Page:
DEFRA air consultation delay rejected: DEFRA’s application to defer publication of a revised air quality plan by six weeks has been rejected on the grounds that it was a “significant threat” to public health. The department must now start consulting on plans within the next 12 days.
The Government argued that publishing the document during the purdah period for either the local or general elections may present problems due to the sensitive nature of the issue. It was also suggested that any plans may also conflict with the next Government’s ideas for air quality policy / management.
Meanwhile, Government Minister John Hayes has hinted at a diesel scrappage scheme. Over recent years there have been incentives for drivers to buy diesel cars. However, the evidence base now points to a limited reduction in CO2 combined with other serious air quality impacts including the production of NOx. The autumn budget is likely to move on tackling this with an increase in the cost of diesel and, in the meantime, it is widely expected that a subsidised scrappage scheme for older diesel vehicles will be developed.
EA Continue to Target Waste Crime: Last summer, following the illegal dumping of thousands of tonnes of waste at 17 sites across the Midlands, the North West and the North East, the Environment Agency launched ‘Operation Cesium’. Waste crime continues to be a major problem landing the UK economy an annual bill of almost £570 million.
Investigations and operations continue and, this month, raids took place at five separate addresses in Staffordshire, Herefordshire and Hertfordshire and led to the arrests of two suspects. Evidence was seized and, along with the two arrest, the EA says a third person is helping its officers with enquires.
Tackling waste crime and enforcing compliance with Duty of Care requirements will continue to be a focus for the Environment Agency and current interventions under their Regulated Industries Strategy have the aim of ensuring operators accurately described and characterise waste, that waste ends up in the right place and that all required paperwork is accurately completed and recorded.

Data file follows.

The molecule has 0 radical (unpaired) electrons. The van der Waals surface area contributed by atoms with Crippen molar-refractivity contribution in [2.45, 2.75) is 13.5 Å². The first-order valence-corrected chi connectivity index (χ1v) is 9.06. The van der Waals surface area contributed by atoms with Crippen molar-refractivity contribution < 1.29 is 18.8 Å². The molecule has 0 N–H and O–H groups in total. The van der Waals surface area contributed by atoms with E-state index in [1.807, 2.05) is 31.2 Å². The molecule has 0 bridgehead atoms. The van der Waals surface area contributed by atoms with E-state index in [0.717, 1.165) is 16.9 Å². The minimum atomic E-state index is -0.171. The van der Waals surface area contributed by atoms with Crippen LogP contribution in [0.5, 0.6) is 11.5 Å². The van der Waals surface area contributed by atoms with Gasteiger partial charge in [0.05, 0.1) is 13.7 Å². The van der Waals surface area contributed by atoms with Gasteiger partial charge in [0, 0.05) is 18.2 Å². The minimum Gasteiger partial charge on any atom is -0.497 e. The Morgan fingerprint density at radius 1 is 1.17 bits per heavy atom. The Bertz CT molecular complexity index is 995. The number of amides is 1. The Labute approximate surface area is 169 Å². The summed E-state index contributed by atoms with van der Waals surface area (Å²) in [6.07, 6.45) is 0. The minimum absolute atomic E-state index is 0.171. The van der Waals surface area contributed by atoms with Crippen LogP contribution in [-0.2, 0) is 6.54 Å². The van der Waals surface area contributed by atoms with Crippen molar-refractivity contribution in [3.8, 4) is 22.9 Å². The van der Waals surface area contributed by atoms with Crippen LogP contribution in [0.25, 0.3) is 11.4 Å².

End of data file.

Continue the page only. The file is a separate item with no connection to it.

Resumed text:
Contaminated land funding ends in England: As of 1st April, funding for the identification and remediation of contaminated land in England will no longer be provided by central government. This follows DEFRAs December 2013 announcement that it would cut funding to all but “absolute emergency cases” and ongoing projects.
Remediation will now be left to the private sector to deliver as part of the normal development cycle. Of course sites where investigation and clean-up costs appear to exceed the value of the development may simply remain untouched which may mean the continuation of unknown pollution problems.
The government rejected the House of Commons’ Environmental Audit Committee plea last September to restore the grants. The funding cuts have already contributed to a dramatic fall in site determinations. Official ambivalence, failures to provide training and changing legal advice have also taken their toll over the years.
Food for Thought in Doughnut Economics: It can be argued that the dominant economic model is based on a cyclical flow of income between households, businesses, banks, government and trade. Social and environmental aspects do not typically feature in the cycle other than for the impacts that result from the pursuit of growth.
However, in Doughnut Economics: Seven Ways to Think Like a 21st-Century Economist (Kate Raworth) the economy is re-drawn and embeds social and environmental aspects. The idea is presented as a diagram consisting of two rings. The ring of the doughnut provides a balanced situation; the hole in the middle of the doughnut represents a state of deprivation; outside of the ring and the Earth’s environmental limits are being stretched – climate change, water pollution, loss of species, etc.
The book identifies 7 major flaws in traditional economic thinking, and a chapter on each on how to fix them such as shifting the goal of economists from addressing financial to humanitarian concerns, recognizing ecology as a significant factor in economic growth, responsibly redistributing wealth, and so on. Well worth a read and very thought provoking.